Europa en Amerika hebben de aanval al scherp veroordeeld en kondigen zware economische sancties aan, maar zullen militair ingrijpen ten alle tijden willen voorkomen. China houdt zich opvallend afzijdig. Welke invloed gaat deze oorlog hebben voor de internationale verhoudingen?
Wat gaat deze oorlog betekenen voor de inwoners van de Oekraïne? Wat zijn de prognoses? En welke invloed heeft het conflict in de Oekraïne op de spanningen tussen het Westen en Rusland? Politicoloog Bertjan Verbeek en historicus Paul van Reef gaan met elkaar in gesprek onder leiding van gespreksleider Lema Salah.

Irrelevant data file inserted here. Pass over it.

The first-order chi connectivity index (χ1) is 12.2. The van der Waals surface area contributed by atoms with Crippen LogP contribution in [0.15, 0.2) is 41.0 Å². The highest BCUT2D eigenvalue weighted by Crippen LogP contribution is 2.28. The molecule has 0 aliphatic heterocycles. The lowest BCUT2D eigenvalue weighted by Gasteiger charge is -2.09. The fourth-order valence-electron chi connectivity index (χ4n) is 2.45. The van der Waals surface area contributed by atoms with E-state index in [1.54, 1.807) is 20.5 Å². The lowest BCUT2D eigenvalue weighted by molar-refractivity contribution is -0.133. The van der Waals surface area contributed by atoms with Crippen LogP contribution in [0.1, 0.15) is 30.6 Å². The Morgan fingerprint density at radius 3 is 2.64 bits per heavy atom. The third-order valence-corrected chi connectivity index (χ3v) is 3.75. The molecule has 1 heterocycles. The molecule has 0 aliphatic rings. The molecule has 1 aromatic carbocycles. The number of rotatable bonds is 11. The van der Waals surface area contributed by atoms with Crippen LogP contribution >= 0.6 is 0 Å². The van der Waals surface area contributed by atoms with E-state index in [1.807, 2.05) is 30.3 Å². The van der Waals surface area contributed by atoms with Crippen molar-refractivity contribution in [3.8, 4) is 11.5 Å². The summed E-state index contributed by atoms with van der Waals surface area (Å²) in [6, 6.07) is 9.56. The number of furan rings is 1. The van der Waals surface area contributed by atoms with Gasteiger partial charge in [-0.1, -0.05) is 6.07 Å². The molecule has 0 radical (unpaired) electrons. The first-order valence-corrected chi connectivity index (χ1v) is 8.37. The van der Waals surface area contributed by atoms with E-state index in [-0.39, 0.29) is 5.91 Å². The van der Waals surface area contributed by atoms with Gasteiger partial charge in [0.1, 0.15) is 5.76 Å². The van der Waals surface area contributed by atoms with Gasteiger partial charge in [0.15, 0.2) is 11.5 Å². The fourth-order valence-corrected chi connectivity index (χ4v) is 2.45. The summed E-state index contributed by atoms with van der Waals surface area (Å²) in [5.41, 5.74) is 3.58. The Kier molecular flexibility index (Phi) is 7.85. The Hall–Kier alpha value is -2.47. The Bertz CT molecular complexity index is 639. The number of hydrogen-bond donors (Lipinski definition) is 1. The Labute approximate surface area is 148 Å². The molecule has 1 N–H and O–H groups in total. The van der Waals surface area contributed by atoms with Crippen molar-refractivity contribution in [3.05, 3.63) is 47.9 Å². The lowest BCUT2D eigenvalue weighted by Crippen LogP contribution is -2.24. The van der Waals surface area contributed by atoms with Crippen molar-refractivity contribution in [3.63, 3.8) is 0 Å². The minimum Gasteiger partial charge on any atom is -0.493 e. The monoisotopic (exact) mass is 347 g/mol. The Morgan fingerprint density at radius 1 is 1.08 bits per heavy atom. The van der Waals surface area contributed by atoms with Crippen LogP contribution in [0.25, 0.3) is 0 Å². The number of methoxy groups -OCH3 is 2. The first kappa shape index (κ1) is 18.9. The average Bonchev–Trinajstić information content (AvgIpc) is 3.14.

Kom en luister in je lunchpauze meer over de achtergronden van dit conflict.
Over de sprekers
Bertjan Verbeek is politicoloog aan de Radboud Universiteit. Hij doet onderzoek naar crisisbesluitvorming in buitenlands beleid. Daarnaast doet hij o.a. onderzoek naar het leervermogen van overheden tijdens en na crises.
Paul van Reef is historicus aan de Radboud Universiteit. Hij is gespecialiseerd in de moderne politieke geschiedenis van Europa, sportgeschiedenis en internationale organisaties.
Evert van de Zweerde is politiek filosoof aan de Radboud Universiteit. In zijn onderzoek staan de thema’s ideologie, civil society en democratie centraal. Daarnaast is hij de oprichter van het Democratisch Laboratorium.
Lema Salah is historicus en gender- en diversiteitsexpert. Ze werkt als promovendus bij de vakgroep Politicologie aan de Radboud Universiteit en de Nederlandse Defensie Academie.